Taliadoros: It’s the growth of our key brands. Our Socceroos, Matildas, our underage teams, and the FFA Cup. All those commercial brands and assets that are critical to being able to generate a commercial outcome that can be invested in grassroots to further develop and grow.

Q. Does the disruption from lockdowns have the potential to drive up prices and make football more inaccessible?

Taliadoros: Not necessary, the disruption may have an impact on clubs from an income perspective. From a sports perspective, the demand is high at all levels, increasingly so from a community sports perspective. Community sport is increasingly being recognised as essential to our social fabric, so that has resulted in a very strong interest in participation. I wouldn’t have thought that would have been an impact on cost, but certainly, it would have affected families in certain ways.

One area that has been affected, because it has had such a significant effect on small businesses, is the strain on clubs who typically rely on small businesses for sponsorship and support. There has been an impact on clubs from a revenue perspective. The other area we have seen impact is the number of volunteers. They have come in fewer numbers, which means the demands around COVID Safe community sport are considerably greater, so there has been an additional strain on clubs to put on their community football.

Q. We are seeing how important sport is to society, is football an escape for people in these times?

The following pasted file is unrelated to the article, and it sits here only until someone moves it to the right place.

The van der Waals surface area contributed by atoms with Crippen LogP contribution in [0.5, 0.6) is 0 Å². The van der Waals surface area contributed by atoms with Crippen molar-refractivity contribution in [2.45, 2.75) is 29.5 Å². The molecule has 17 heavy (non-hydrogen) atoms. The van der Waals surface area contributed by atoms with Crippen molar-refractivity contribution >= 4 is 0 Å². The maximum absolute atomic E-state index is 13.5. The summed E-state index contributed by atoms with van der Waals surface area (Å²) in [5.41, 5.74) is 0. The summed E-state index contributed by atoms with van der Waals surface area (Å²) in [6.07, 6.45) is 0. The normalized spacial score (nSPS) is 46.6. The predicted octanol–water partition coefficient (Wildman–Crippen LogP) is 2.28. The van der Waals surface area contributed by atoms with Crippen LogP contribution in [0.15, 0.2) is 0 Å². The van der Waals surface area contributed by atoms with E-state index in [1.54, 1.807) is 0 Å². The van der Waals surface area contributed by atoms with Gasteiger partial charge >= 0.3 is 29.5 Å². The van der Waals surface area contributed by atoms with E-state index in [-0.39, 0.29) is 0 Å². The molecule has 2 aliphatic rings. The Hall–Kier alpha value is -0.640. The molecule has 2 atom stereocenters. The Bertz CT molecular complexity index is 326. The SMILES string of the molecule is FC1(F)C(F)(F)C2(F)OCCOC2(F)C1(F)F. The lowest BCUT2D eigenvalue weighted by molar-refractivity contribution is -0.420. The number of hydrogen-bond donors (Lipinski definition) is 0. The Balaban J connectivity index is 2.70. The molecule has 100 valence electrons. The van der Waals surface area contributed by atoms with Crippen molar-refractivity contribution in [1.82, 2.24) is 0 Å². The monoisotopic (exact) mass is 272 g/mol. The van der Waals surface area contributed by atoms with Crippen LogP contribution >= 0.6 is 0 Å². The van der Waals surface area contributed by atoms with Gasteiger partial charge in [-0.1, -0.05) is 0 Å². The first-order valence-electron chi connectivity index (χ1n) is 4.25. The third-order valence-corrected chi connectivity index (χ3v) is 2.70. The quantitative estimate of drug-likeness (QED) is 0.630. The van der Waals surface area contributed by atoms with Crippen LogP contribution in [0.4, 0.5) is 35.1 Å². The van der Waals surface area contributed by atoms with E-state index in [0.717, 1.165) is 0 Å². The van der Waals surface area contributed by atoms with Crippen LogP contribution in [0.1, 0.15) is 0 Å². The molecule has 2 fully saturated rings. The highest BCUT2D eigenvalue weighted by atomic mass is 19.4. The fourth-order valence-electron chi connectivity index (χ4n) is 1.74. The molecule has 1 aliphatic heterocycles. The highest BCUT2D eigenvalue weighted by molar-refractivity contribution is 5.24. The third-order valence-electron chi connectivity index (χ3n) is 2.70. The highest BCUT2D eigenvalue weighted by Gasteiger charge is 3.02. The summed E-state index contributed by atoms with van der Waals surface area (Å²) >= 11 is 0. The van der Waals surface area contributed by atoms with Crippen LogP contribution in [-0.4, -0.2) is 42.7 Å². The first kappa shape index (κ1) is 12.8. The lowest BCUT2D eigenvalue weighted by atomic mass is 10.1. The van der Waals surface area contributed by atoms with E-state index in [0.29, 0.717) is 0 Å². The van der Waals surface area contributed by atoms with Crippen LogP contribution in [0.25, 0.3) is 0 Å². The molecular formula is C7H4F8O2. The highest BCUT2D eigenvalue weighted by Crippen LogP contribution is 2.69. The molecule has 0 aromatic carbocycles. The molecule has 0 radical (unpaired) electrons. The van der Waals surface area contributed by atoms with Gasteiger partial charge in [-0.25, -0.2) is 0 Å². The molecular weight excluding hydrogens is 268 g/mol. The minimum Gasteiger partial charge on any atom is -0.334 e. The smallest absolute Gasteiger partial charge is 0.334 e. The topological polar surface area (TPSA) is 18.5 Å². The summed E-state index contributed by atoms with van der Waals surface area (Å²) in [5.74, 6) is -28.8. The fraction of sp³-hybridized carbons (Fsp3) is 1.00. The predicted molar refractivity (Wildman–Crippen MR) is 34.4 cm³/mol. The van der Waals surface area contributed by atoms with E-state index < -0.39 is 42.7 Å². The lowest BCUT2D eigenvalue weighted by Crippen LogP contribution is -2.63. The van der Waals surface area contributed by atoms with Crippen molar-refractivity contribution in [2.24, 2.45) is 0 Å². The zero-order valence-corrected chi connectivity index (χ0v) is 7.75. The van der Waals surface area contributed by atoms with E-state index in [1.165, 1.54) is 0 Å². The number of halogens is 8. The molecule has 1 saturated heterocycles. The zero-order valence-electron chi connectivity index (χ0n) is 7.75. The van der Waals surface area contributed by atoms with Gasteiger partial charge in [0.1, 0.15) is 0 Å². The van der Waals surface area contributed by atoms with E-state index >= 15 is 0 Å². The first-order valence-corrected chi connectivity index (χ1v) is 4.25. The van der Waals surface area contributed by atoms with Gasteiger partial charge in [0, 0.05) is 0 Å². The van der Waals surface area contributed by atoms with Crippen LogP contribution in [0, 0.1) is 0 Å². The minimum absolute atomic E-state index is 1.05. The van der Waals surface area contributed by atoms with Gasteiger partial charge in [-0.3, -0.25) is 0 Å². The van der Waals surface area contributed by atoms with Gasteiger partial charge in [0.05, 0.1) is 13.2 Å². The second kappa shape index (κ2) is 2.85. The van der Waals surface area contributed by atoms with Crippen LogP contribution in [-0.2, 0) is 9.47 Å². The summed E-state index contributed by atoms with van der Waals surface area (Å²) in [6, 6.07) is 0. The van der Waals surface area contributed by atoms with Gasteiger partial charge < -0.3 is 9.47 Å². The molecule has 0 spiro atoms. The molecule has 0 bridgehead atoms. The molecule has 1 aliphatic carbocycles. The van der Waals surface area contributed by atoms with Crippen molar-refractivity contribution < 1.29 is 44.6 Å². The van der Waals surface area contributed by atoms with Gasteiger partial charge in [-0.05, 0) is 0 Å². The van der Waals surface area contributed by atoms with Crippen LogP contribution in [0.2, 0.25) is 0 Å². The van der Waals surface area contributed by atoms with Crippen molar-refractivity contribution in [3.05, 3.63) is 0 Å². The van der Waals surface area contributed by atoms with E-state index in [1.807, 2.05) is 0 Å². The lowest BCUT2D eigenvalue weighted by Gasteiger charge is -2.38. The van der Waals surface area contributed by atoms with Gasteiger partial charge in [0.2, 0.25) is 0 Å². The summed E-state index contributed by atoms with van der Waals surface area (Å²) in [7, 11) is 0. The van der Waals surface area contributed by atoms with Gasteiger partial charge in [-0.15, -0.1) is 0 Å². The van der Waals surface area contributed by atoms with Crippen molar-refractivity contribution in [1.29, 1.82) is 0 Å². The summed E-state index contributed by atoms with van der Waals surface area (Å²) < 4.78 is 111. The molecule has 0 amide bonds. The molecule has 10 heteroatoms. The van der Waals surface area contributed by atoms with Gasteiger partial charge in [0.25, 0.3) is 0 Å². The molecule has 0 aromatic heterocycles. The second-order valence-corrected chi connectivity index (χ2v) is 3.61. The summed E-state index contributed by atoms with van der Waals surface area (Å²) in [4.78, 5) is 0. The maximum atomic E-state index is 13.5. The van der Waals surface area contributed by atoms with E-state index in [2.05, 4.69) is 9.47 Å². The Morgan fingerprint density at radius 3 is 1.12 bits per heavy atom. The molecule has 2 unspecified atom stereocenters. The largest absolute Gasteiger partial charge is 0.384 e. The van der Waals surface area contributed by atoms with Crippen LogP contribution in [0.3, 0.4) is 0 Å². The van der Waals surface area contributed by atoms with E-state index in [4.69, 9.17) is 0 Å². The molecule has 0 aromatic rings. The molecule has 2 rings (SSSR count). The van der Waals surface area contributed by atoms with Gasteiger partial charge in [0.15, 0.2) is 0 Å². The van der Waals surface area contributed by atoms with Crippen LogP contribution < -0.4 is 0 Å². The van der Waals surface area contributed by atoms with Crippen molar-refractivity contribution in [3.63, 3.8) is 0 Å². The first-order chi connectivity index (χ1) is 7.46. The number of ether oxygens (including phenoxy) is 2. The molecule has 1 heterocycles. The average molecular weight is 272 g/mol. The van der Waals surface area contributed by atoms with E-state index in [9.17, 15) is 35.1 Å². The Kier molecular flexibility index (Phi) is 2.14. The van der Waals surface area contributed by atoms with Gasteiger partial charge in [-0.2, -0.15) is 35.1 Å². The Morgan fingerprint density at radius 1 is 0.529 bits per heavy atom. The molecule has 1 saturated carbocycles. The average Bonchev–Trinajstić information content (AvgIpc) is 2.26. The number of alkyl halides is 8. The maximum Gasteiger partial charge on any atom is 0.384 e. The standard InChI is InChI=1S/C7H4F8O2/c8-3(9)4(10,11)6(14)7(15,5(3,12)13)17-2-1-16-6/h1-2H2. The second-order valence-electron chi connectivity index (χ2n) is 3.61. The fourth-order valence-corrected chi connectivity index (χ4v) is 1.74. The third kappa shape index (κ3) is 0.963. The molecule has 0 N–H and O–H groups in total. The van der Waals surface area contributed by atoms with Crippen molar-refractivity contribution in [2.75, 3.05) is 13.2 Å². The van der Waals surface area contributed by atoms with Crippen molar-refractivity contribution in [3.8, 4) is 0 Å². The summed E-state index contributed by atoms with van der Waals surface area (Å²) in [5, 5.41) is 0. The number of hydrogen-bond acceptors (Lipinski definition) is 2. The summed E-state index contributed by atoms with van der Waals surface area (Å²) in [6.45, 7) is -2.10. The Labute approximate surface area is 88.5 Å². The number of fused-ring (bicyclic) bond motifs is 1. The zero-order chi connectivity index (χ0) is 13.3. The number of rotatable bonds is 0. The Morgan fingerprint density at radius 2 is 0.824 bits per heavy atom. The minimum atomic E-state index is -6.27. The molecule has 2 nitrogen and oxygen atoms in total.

Taliadoros: Without a doubt. We know this because we’ve had three lockdowns, and for every lockdown we’ve had this year in Victoria, we’ve had constant demand on our communications that clubs are provided with the latest information to enable them to get back to playing as soon as possible. This is essentially driven by their players, their coaches, and their local communities. We have very strong evidence that community sport from a football perspective has a greater demand now, perhaps even more so than ever before.”

Q. What will be the biggest challenges for FV this year and going forward?

Taliadoros: Our biggest challenges remain the same as they have been for the past five years, and even before that. We have a demand for playing football exceeding the ability to provide opportunities. This generally means facilities, which is a challenge. The second greatest challenge is to ensure that we can drive effective take-up and participation from women and girls. We need to leverage the incredible Matildas, the home of the Matildas that is being built out at La Trobe, and the Women’s World Cup arriving in two years. Those are the two greatest challenges that will remain for Football Victoria.